Don't try to dress it up in a flag and tri-cornered hat and call it patriotism.
Don't sample various explanations to see which get the loudest applause and then go with that one.
Don't say that you didn't hear the booing.
Don't try to distract folks with a long list of things that you think people want to hear so that the thing you know they don't want to hear is less out in the daylight.
And don't say or do something clearly intended to be shocking and controversial and then express your dismay that people are shocked or find what you're doing controversial.
This all started when I read about a GOP student group at Berkeley who held what they claimed was a satirical race-based bake sale to protest a bill that would allow California's university system to consider race, ethnicity and gender in admissions decisions.
The cost of baked goods for "Whites/Caucasian" was $2.00. "Asian/Asian American" pricing was $1.50. Separate pricing was also offered for Latinos and Native Americans with a discount for women as well.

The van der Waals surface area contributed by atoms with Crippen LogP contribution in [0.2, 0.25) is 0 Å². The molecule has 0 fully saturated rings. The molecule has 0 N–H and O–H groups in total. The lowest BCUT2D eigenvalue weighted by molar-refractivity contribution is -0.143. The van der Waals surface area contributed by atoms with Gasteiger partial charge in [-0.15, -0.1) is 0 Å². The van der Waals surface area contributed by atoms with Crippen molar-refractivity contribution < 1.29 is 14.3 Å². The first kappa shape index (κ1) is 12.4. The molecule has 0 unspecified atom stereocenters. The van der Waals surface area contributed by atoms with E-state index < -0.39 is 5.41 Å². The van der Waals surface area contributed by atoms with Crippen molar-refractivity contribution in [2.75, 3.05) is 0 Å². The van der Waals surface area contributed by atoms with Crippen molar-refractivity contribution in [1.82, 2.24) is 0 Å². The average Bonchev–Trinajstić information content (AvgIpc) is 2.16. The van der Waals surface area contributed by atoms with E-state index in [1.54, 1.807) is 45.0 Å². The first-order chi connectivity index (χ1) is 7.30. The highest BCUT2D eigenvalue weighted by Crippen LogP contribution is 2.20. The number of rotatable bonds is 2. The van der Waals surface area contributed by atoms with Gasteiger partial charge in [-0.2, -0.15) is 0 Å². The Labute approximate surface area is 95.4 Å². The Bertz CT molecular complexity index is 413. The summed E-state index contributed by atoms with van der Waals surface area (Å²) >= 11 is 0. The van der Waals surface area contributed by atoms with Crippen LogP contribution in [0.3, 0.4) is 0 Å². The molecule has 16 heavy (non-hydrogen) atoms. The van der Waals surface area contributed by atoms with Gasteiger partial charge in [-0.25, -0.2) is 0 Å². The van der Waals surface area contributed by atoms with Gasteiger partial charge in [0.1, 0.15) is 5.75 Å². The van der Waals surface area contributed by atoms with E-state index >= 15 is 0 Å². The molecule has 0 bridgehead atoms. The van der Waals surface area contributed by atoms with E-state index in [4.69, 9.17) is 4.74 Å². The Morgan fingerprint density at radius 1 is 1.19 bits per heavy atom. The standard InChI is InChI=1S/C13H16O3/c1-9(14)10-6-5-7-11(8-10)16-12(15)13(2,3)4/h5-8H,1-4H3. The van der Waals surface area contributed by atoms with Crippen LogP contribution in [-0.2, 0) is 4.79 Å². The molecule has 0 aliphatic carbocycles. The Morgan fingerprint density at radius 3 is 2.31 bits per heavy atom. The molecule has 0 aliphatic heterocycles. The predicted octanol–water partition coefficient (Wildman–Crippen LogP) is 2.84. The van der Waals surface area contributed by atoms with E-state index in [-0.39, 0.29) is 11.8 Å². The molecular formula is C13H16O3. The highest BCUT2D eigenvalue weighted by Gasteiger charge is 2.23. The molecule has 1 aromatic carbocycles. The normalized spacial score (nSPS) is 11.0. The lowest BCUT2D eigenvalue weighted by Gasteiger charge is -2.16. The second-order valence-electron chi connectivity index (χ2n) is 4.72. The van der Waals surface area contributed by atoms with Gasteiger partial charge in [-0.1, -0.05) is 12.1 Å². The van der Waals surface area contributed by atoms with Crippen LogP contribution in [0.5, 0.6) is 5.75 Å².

The student GOP group was then, reportedly, shocked that people found what they had done to be racist.
Of course, given that the group posted on a Facebook page about the event: "Hope to see you all there! If you don't come, you're a racist!" I'm going to say that they knew exactly what they were doing.
But stepping up and saying that they were engaged in an activist protest against what they see as the mistreatment of "Caucasian/White" students by the university system is risky. After all, making a case for the oppression of individuals who identify themselves as "White/Caucasian" (1) is a difficult side to argue and, at a school like Berkeley, hardly a popular stance to take.
It's also kind of laughable.
So, instead of taking ownership, they did what a lot of folks are doing. They claimed to have been misunderstood.
Which means that I went beyond having little respect for the position that they are taking and having no respect for them as an organization.
It's a list that seems to be getting longer every day.
1. I keep putting this in quotes because this is the phrasing they used on their bake sale sign. I can't even get into the issues involved in the breakdowns.